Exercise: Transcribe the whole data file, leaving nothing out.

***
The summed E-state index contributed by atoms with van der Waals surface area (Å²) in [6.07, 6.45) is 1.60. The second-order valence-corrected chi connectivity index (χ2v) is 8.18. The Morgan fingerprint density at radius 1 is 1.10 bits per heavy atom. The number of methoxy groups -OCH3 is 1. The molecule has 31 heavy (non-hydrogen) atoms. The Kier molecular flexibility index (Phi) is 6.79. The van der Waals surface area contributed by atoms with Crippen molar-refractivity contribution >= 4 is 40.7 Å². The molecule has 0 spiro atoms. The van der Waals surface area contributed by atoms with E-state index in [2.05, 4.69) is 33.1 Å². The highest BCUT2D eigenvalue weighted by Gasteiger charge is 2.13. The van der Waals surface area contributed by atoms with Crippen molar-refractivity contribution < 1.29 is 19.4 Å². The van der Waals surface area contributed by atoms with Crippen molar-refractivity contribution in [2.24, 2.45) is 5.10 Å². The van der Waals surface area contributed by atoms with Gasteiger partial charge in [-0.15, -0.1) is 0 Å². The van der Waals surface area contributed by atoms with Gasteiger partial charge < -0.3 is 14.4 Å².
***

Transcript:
The summed E-state index contributed by atoms with van der Waals surface area (Å²) in [6.07, 6.45) is 1.60. The second-order valence-corrected chi connectivity index (χ2v) is 8.18. The Morgan fingerprint density at radius 1 is 1.10 bits per heavy atom. The number of methoxy groups -OCH3 is 1. The molecule has 31 heavy (non-hydrogen) atoms. The Kier molecular flexibility index (Phi) is 6.79. The van der Waals surface area contributed by atoms with Crippen molar-refractivity contribution >= 4 is 40.7 Å². The molecule has 0 spiro atoms. The van der Waals surface area contributed by atoms with E-state index in [2.05, 4.69) is 33.1 Å². The highest BCUT2D eigenvalue weighted by Gasteiger charge is 2.13. The van der Waals surface area contributed by atoms with Crippen molar-refractivity contribution < 1.29 is 19.4 Å². The van der Waals surface area contributed by atoms with Crippen molar-refractivity contribution in [2.24, 2.45) is 5.10 Å². The van der Waals surface area contributed by atoms with Gasteiger partial charge in [-0.15, -0.1) is 0 Å². The van der Waals surface area contributed by atoms with Gasteiger partial charge < -0.3 is 14.4 Å².